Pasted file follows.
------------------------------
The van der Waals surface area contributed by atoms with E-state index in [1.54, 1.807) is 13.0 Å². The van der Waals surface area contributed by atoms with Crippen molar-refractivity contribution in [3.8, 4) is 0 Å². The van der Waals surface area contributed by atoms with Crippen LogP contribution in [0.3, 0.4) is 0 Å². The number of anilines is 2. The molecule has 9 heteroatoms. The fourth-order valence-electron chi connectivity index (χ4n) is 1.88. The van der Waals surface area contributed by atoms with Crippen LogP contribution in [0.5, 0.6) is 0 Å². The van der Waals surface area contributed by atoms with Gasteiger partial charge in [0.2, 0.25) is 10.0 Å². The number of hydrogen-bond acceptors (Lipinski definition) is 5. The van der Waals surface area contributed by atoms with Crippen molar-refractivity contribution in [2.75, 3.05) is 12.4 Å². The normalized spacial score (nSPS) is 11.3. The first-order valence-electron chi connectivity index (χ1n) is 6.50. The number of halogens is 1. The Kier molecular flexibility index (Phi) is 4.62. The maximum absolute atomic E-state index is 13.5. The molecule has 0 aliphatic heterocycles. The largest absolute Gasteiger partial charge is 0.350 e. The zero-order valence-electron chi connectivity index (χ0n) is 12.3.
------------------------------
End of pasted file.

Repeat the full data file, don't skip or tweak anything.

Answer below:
The van der Waals surface area contributed by atoms with E-state index in [1.54, 1.807) is 13.0 Å². The van der Waals surface area contributed by atoms with Crippen molar-refractivity contribution in [3.8, 4) is 0 Å². The van der Waals surface area contributed by atoms with Crippen LogP contribution in [0.3, 0.4) is 0 Å². The number of anilines is 2. The molecule has 9 heteroatoms. The fourth-order valence-electron chi connectivity index (χ4n) is 1.88. The van der Waals surface area contributed by atoms with Crippen LogP contribution in [0.5, 0.6) is 0 Å². The van der Waals surface area contributed by atoms with Gasteiger partial charge in [0.2, 0.25) is 10.0 Å². The number of hydrogen-bond acceptors (Lipinski definition) is 5. The van der Waals surface area contributed by atoms with Crippen molar-refractivity contribution in [2.75, 3.05) is 12.4 Å². The normalized spacial score (nSPS) is 11.3. The first-order valence-electron chi connectivity index (χ1n) is 6.50. The number of halogens is 1. The Kier molecular flexibility index (Phi) is 4.62. The maximum absolute atomic E-state index is 13.5. The molecule has 0 aliphatic heterocycles. The largest absolute Gasteiger partial charge is 0.350 e. The zero-order valence-electron chi connectivity index (χ0n) is 12.3.